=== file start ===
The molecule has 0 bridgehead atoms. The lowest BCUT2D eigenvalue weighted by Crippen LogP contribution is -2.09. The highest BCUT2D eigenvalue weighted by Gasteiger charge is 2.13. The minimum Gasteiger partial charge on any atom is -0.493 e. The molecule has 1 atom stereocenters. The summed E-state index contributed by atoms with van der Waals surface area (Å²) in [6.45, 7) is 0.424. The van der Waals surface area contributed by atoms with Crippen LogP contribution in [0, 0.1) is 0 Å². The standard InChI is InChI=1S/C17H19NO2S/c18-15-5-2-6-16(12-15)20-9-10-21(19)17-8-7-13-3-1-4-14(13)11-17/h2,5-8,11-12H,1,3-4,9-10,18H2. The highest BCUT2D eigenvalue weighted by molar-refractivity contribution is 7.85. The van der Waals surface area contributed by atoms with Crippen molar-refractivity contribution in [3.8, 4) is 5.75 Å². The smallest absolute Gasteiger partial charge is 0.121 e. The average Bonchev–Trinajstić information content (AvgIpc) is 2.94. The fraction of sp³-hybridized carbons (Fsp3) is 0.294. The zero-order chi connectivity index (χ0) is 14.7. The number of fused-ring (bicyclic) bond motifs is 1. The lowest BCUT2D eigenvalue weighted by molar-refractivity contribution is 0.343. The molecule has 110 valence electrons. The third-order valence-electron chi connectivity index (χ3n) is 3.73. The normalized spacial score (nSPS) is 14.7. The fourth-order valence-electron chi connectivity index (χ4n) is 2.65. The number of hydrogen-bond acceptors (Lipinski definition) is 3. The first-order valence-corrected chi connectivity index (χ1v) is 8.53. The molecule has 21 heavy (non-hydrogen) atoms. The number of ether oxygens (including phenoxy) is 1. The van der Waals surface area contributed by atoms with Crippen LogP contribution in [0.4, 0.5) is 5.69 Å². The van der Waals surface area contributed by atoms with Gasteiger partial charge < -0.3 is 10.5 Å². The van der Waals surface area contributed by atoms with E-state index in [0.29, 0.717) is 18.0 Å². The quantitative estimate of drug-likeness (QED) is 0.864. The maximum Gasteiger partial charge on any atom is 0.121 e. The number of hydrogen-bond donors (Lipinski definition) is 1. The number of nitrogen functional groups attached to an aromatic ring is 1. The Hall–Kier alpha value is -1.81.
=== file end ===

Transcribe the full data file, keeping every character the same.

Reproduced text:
The molecule has 0 bridgehead atoms. The lowest BCUT2D eigenvalue weighted by Crippen LogP contribution is -2.09. The highest BCUT2D eigenvalue weighted by Gasteiger charge is 2.13. The minimum Gasteiger partial charge on any atom is -0.493 e. The molecule has 1 atom stereocenters. The summed E-state index contributed by atoms with van der Waals surface area (Å²) in [6.45, 7) is 0.424. The van der Waals surface area contributed by atoms with Crippen LogP contribution in [0, 0.1) is 0 Å². The standard InChI is InChI=1S/C17H19NO2S/c18-15-5-2-6-16(12-15)20-9-10-21(19)17-8-7-13-3-1-4-14(13)11-17/h2,5-8,11-12H,1,3-4,9-10,18H2. The highest BCUT2D eigenvalue weighted by molar-refractivity contribution is 7.85. The van der Waals surface area contributed by atoms with Crippen molar-refractivity contribution in [3.8, 4) is 5.75 Å². The smallest absolute Gasteiger partial charge is 0.121 e. The average Bonchev–Trinajstić information content (AvgIpc) is 2.94. The fraction of sp³-hybridized carbons (Fsp3) is 0.294. The zero-order chi connectivity index (χ0) is 14.7. The number of fused-ring (bicyclic) bond motifs is 1. The lowest BCUT2D eigenvalue weighted by molar-refractivity contribution is 0.343. The molecule has 110 valence electrons. The third-order valence-electron chi connectivity index (χ3n) is 3.73. The normalized spacial score (nSPS) is 14.7. The fourth-order valence-electron chi connectivity index (χ4n) is 2.65. The number of hydrogen-bond acceptors (Lipinski definition) is 3. The first-order valence-corrected chi connectivity index (χ1v) is 8.53. The molecule has 21 heavy (non-hydrogen) atoms. The number of ether oxygens (including phenoxy) is 1. The van der Waals surface area contributed by atoms with Crippen LogP contribution in [0.4, 0.5) is 5.69 Å². The van der Waals surface area contributed by atoms with Gasteiger partial charge < -0.3 is 10.5 Å². The van der Waals surface area contributed by atoms with E-state index in [0.29, 0.717) is 18.0 Å². The quantitative estimate of drug-likeness (QED) is 0.864. The maximum Gasteiger partial charge on any atom is 0.121 e. The number of hydrogen-bond donors (Lipinski definition) is 1. The number of nitrogen functional groups attached to an aromatic ring is 1. The Hall–Kier alpha value is -1.81.